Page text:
David Shriner-Cahn: That's when I ended up in the nonprofit sector. Nice. And [00:03:00] you know, that experience really stayed with me and it colored a lot of what I did following that. And I also paid close attention to other layoffs that were going on around me in the workplace during my entire career. And I saw that in the not not-for-profit sector, many organizations behaved not all that much differently than public corporations or businesses in the private sector where loyalty to employees was not always that great.

David Shriner-Cahn: And I really wanted to have more control over my destiny. I wanted to be in charge of figuring out how to actually put money in the bank. So the linear career progression for me would've been, you know, after I'd been in the nonprofit sector for over two decades, it would've been to go to a bigger organization in a similar role.

David Shriner-Cahn: Or a higher level role in a similar size organization. And I had decided that what I really wanted to do was just become a solo consultant. I had hired many consultants over the course of my career. [00:04:00] I had friends that were consultants. I figured, you know, I could do the same thing I'm doing now. I liked what I was doing.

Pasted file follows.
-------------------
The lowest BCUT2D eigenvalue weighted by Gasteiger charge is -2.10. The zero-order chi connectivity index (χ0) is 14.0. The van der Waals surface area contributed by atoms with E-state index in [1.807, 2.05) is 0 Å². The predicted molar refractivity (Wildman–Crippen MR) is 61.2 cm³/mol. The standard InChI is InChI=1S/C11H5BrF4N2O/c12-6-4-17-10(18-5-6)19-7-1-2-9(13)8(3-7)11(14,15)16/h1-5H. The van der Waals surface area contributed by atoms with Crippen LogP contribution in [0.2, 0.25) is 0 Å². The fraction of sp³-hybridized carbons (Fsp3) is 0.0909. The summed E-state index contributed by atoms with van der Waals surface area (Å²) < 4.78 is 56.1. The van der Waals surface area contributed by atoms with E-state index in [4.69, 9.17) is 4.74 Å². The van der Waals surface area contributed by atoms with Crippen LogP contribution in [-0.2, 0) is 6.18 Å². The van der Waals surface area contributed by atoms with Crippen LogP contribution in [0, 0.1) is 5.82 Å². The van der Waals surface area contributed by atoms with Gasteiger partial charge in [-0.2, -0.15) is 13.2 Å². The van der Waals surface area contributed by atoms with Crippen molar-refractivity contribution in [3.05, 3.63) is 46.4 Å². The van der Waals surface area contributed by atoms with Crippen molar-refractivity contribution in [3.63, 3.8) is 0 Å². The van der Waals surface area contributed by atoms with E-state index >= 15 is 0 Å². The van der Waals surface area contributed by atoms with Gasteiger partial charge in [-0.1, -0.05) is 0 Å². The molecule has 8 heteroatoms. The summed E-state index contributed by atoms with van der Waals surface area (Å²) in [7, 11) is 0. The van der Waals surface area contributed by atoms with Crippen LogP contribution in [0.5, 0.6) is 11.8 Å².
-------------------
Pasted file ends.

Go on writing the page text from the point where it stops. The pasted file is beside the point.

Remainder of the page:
David Shriner-Cahn: I was good at it. Let me just do it for multiple clients rather than doing it for one employer. And the trigger was that I did get pushed out of my last job. I saw it coming about a year before it happened. There was a new CEO and it was pretty clear that, yeah, there was some duplication of skillsets between me and the new CEO.

David Shriner-Cahn: We got along well, to say, you know, as far as these exits are concerned, the agency was about as gracious as, as one might hope for, yet it was the actual trigger that caused me to open my business. Right. And also it was really painful and it was traumatic. And the, the thing that I, you know, years later I reflected back on the fact I didn't tell anybody that I, that my job was terminated.

David Shriner-Cahn: I just said that I was leaving and I was starting a consulting business. Right. And most people that knew me, were like really surprised and like, well, why are you doing this? You, you've been at the same agency for 18 years. You know, you're well respected in the field. What, what's behind [00:05:00] this? And then it would say, well, what are you gonna do for health insurance?

David Shriner-Cahn: And I'm like, well, you know, I could buy it. But you know, this, this kind of ties into what I had done much later in my consulting business when I started my podcast in 2014, Smashing the Plateau and started digging deeper into what does it take for people that are selling their expertise primarily as consultants, coaches, or, or some kinda solo or very small professional service business.

David Shriner-Cahn: What does it take for them to be successful? And I discovered that my journey was actually quite common and that there were many people that I had known for a long time that were successful in their consulting business. It started their business when I got fired.